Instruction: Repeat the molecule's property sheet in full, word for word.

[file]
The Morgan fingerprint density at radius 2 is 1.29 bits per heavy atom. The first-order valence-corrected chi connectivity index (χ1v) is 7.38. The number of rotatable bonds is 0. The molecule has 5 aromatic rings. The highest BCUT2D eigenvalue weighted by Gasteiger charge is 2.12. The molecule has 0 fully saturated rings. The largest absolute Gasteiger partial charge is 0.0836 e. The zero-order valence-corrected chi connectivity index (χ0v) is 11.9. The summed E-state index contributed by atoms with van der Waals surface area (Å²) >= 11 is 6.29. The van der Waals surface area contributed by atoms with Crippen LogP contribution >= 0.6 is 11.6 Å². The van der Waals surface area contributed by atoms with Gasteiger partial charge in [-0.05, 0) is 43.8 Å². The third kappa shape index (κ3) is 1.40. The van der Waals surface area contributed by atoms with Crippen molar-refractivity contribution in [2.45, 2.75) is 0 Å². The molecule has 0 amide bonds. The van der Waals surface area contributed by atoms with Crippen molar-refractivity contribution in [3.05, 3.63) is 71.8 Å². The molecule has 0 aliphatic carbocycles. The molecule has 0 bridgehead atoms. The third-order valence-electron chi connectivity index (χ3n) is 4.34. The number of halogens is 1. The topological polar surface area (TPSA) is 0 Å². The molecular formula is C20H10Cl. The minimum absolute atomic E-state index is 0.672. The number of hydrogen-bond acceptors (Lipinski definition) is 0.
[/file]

The Morgan fingerprint density at radius 2 is 1.29 bits per heavy atom. The first-order valence-corrected chi connectivity index (χ1v) is 7.38. The number of rotatable bonds is 0. The molecule has 5 aromatic rings. The highest BCUT2D eigenvalue weighted by Gasteiger charge is 2.12. The molecule has 0 fully saturated rings. The largest absolute Gasteiger partial charge is 0.0836 e. The zero-order valence-corrected chi connectivity index (χ0v) is 11.9. The summed E-state index contributed by atoms with van der Waals surface area (Å²) >= 11 is 6.29. The van der Waals surface area contributed by atoms with Crippen LogP contribution >= 0.6 is 11.6 Å². The van der Waals surface area contributed by atoms with Gasteiger partial charge in [-0.05, 0) is 43.8 Å². The third kappa shape index (κ3) is 1.40. The van der Waals surface area contributed by atoms with Crippen molar-refractivity contribution in [2.45, 2.75) is 0 Å². The molecule has 0 amide bonds. The van der Waals surface area contributed by atoms with Crippen molar-refractivity contribution in [3.05, 3.63) is 71.8 Å². The molecule has 0 aliphatic carbocycles. The molecule has 0 bridgehead atoms. The third-order valence-electron chi connectivity index (χ3n) is 4.34. The number of halogens is 1. The topological polar surface area (TPSA) is 0 Å². The molecular formula is C20H10Cl. The minimum absolute atomic E-state index is 0.672. The number of hydrogen-bond acceptors (Lipinski definition) is 0.